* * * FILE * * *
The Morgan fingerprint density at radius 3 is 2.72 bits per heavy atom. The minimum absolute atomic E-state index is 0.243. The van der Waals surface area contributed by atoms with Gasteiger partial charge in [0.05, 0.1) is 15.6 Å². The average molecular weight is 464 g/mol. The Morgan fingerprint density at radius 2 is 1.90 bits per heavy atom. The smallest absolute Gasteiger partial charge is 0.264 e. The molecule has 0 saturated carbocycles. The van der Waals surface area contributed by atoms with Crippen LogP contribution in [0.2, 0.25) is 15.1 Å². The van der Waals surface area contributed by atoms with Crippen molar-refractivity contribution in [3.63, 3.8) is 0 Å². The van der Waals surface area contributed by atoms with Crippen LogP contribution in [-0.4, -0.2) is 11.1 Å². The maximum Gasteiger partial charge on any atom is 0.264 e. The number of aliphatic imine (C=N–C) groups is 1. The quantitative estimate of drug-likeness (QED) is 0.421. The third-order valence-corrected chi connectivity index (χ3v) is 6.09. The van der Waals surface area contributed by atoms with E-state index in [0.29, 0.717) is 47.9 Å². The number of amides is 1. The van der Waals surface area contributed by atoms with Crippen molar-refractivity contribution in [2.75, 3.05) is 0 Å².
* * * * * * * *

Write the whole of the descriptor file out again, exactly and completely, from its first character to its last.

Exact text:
The Morgan fingerprint density at radius 3 is 2.72 bits per heavy atom. The minimum absolute atomic E-state index is 0.243. The van der Waals surface area contributed by atoms with Gasteiger partial charge in [0.05, 0.1) is 15.6 Å². The average molecular weight is 464 g/mol. The Morgan fingerprint density at radius 2 is 1.90 bits per heavy atom. The smallest absolute Gasteiger partial charge is 0.264 e. The molecule has 0 saturated carbocycles. The van der Waals surface area contributed by atoms with Crippen LogP contribution in [0.2, 0.25) is 15.1 Å². The van der Waals surface area contributed by atoms with Crippen molar-refractivity contribution in [3.63, 3.8) is 0 Å². The van der Waals surface area contributed by atoms with Crippen LogP contribution in [-0.4, -0.2) is 11.1 Å². The maximum Gasteiger partial charge on any atom is 0.264 e. The number of aliphatic imine (C=N–C) groups is 1. The quantitative estimate of drug-likeness (QED) is 0.421. The third-order valence-corrected chi connectivity index (χ3v) is 6.09. The van der Waals surface area contributed by atoms with E-state index in [0.29, 0.717) is 47.9 Å². The number of amides is 1. The van der Waals surface area contributed by atoms with Crippen molar-refractivity contribution in [2.75, 3.05) is 0 Å².